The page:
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Editor's Note

Summer School

Now’s your chance to help your company, a student and yourself.

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SCHOOL’S OUT FOR summer,” as Alice Cooper first sang in the ’70s — already for most college students. High school kids will follow around the end of this month. It doesn’t take a genius to recognize that summer help can alleviate at least some aspects of the labor shortage everyone’s generally experiencing.

However, it does take smarts to also see it as an opportunity to inspire a young person to consider entering the sign business after graduation. With so many sign companies all over also reporting extreme difficulty in hiring “the right people,” why not dedicate part of your summer to starting to mold a “right person” yourself?

Few things sharpen the mind more than teaching, and in doing so, you may unlock new or better methods for some tasks or procedures due to your training sessions. Your summer helper should also appreciate doing some “real signwork” in addition to sweeping up or filing. That appreciation could develop into something more.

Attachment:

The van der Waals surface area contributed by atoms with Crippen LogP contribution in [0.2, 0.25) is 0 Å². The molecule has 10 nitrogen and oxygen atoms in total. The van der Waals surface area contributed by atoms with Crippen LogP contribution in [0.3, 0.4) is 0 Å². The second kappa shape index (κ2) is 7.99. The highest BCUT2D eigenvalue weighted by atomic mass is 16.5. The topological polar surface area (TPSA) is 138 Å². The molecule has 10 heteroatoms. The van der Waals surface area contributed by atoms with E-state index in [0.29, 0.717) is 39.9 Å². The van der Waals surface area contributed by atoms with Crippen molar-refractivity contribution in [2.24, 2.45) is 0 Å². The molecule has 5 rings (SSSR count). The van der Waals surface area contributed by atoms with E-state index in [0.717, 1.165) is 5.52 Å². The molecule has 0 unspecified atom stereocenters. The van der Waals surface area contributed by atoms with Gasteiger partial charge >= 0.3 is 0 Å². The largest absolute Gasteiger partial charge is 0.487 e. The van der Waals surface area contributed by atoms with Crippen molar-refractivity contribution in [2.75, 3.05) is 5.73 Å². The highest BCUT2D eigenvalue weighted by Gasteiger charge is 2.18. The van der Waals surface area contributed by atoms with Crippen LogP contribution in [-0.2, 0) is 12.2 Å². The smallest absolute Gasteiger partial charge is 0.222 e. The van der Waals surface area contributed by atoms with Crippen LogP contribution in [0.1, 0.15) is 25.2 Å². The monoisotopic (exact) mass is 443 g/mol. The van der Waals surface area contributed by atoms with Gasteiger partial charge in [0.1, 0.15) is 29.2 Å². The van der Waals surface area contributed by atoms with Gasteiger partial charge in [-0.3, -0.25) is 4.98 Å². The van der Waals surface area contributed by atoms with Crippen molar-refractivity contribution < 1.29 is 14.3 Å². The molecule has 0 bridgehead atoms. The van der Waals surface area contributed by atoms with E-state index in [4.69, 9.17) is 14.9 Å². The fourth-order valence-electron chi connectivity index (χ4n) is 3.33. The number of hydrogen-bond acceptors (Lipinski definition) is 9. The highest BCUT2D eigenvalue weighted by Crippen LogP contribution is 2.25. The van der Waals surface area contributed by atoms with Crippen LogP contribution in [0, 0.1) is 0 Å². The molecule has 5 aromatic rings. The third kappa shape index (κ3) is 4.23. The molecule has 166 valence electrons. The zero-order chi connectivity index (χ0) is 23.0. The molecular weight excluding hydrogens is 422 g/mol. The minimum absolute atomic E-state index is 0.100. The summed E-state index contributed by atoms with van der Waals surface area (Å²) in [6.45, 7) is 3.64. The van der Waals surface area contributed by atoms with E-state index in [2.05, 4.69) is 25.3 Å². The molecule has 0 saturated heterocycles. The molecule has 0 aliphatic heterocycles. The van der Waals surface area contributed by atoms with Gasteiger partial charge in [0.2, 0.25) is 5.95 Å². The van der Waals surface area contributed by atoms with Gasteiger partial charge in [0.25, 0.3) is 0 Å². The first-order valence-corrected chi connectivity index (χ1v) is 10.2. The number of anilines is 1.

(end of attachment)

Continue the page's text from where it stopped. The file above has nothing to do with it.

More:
I’ll always remember the first intern I worked with, who was great. At the end of the internship, she said, “I really appreciated this and learned a lot, but I also learned I don’t want to go into publishing.” That’s OK, too; although, I later found out she had taken a job in publishing. You never know.

I’ve written about this before but it bears repeating: Whether or not a student returns to your company or any shop as an employee, the sign industry needs this. Give it a try this summer.

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5 Smart Tips from This Issue

  1. You can open a multifaceted sign business for less than $10K. (Tech Products, p. 16)
  2. Start small in soft signage, printing what you can and contracting dye sub prints. (So Fab, So Fine, p. 20)
  3. Process many signmaking materials (metals, wood, plastics and more) using CNC routers. (A Cut Above, p. 30)
  4. Check your “dashboard numbers” daily, quarterly and annually to keep your sign business running smoothly. (Maggie Harlow, p. 43)
  5. Address recent cost increases: speak to customers, raise your prices and your wages. (Dale Salamacha, p. 44)
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